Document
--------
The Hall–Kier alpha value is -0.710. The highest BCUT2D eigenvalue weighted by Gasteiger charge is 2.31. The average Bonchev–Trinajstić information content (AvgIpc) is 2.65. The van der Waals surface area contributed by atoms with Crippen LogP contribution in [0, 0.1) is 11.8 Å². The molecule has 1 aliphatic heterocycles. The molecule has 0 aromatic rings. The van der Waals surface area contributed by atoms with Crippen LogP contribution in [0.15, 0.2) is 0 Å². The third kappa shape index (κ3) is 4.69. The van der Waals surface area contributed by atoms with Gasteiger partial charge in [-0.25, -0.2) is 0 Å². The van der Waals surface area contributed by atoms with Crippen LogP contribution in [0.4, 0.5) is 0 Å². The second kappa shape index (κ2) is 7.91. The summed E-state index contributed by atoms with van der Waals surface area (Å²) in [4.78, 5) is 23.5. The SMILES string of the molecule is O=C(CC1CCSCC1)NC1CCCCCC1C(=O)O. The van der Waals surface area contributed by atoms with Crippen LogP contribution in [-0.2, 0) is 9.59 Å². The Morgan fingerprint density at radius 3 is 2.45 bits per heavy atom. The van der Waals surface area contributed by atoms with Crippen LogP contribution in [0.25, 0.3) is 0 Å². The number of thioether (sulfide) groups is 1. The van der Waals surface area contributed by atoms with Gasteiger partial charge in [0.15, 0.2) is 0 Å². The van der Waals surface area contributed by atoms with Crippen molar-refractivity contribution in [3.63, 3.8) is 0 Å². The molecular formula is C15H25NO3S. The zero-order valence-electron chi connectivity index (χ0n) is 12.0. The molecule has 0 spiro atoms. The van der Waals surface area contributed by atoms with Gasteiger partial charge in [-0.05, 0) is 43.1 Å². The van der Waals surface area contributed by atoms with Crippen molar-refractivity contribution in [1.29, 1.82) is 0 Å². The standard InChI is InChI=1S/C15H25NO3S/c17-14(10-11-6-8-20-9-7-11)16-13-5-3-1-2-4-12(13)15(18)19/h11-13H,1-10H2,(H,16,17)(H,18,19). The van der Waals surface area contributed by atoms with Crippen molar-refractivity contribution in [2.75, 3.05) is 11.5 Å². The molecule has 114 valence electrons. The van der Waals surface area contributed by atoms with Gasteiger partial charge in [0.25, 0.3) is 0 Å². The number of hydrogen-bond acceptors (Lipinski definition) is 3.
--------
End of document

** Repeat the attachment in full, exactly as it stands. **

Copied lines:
The Hall–Kier alpha value is -0.710. The highest BCUT2D eigenvalue weighted by Gasteiger charge is 2.31. The average Bonchev–Trinajstić information content (AvgIpc) is 2.65. The van der Waals surface area contributed by atoms with Crippen LogP contribution in [0, 0.1) is 11.8 Å². The molecule has 1 aliphatic heterocycles. The molecule has 0 aromatic rings. The van der Waals surface area contributed by atoms with Crippen LogP contribution in [0.15, 0.2) is 0 Å². The third kappa shape index (κ3) is 4.69. The van der Waals surface area contributed by atoms with Gasteiger partial charge in [-0.25, -0.2) is 0 Å². The van der Waals surface area contributed by atoms with Crippen LogP contribution in [0.4, 0.5) is 0 Å². The second kappa shape index (κ2) is 7.91. The summed E-state index contributed by atoms with van der Waals surface area (Å²) in [4.78, 5) is 23.5. The SMILES string of the molecule is O=C(CC1CCSCC1)NC1CCCCCC1C(=O)O. The van der Waals surface area contributed by atoms with Crippen LogP contribution in [-0.2, 0) is 9.59 Å². The Morgan fingerprint density at radius 3 is 2.45 bits per heavy atom. The van der Waals surface area contributed by atoms with Crippen LogP contribution in [0.25, 0.3) is 0 Å². The number of thioether (sulfide) groups is 1. The van der Waals surface area contributed by atoms with Gasteiger partial charge in [0.15, 0.2) is 0 Å². The van der Waals surface area contributed by atoms with Crippen molar-refractivity contribution in [3.63, 3.8) is 0 Å². The molecular formula is C15H25NO3S. The zero-order valence-electron chi connectivity index (χ0n) is 12.0. The molecule has 0 spiro atoms. The van der Waals surface area contributed by atoms with Gasteiger partial charge in [-0.05, 0) is 43.1 Å². The van der Waals surface area contributed by atoms with Crippen molar-refractivity contribution in [1.29, 1.82) is 0 Å². The standard InChI is InChI=1S/C15H25NO3S/c17-14(10-11-6-8-20-9-7-11)16-13-5-3-1-2-4-12(13)15(18)19/h11-13H,1-10H2,(H,16,17)(H,18,19). The van der Waals surface area contributed by atoms with Crippen molar-refractivity contribution in [2.75, 3.05) is 11.5 Å². The molecule has 114 valence electrons. The van der Waals surface area contributed by atoms with Gasteiger partial charge in [0.25, 0.3) is 0 Å². The number of hydrogen-bond acceptors (Lipinski definition) is 3.